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Body odour? Bacteria-embedded bodysuit may help

Updated August 15, 2019

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London: A model wears bacteria-infused Skin II bodysuit. Its manufacturers claim the suit improves body odour, encourages cell renewal and boosts the immune system. — Reuters
London: A model wears bacteria-infused Skin II bodysuit. Its manufacturers claim the suit improves body odour, encourages cell renewal and boosts the immune system. — Reuters

LONDON: Deodorant not enough to stop your body odour? A new futuristic-style bodysuit with live bacteria embedded in it could help combat those unpleasant smells.

The pale grey, long-sleeved “Skin II” contains healthy probiotic bacteria, reducing the smell of body odour, said its designer Rosie Broadhead.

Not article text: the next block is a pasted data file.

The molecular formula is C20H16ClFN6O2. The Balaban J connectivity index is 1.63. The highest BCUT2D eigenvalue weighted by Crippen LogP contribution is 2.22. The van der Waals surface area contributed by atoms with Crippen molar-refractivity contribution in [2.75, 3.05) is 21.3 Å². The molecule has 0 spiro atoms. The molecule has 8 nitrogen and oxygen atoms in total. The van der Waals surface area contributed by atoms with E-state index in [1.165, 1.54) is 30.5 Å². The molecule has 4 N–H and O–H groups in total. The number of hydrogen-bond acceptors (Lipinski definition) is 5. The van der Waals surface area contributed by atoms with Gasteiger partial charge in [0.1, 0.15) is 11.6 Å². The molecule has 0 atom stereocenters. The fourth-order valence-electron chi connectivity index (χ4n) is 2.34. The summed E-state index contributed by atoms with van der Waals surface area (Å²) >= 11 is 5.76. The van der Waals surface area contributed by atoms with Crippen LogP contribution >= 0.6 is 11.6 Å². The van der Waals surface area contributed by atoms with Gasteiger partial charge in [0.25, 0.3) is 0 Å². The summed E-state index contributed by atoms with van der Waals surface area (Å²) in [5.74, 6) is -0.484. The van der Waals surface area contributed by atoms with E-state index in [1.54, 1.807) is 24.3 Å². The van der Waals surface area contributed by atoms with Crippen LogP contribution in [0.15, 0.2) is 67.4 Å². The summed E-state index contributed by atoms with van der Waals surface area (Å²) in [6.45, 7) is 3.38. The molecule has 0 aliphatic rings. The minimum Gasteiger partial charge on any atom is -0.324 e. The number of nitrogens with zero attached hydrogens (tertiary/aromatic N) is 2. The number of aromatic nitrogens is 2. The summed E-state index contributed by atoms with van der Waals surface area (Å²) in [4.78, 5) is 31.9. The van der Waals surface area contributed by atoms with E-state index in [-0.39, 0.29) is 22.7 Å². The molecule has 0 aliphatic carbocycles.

“It’s not the sweat on your body that causes body odour, it’s the bacteria. So we’ve incorporated healthy bacteria into the textiles to enable a healthy microbiome which will help to reduce your body odour,” said Broadhead.

“This change in the microbiome is associated with reducing your body odour, encouraging cell renewal and is really good for the skin’s immune system,” she said.

Broadhead developed the garment as part of her postgraduate degree at London arts university Central Saint Martins.

She worked with Belgian microbiologist Chris Callewaert of Ghent University to develop Skin II. He provided her with the healthy probiotic bacteria that are commonly found on skin, and has himself done extensive research on the causes of body odour.

The two plan to commercialise Skin II, and Broadhead hopes to design a sportswear range with the same technology.

Broadhead said the sustainability of the bodysuit was another of its benefits. Reducing body odour reduces the need to wash the bodysuit so often. Testing showed that the bacteria in the bodysuit was able to survive a 30-degree wash.

“People are becoming more aware of sustainability and the environment. They’re concerned about the food that they are eating and the cosmetics that they’re putting on their skin. But less is known about the toxic chemicals that are in our clothing. So in time I think people will become more aware of wellness clothing,” Broadhead said.

Published in Dawn, August 15th, 2019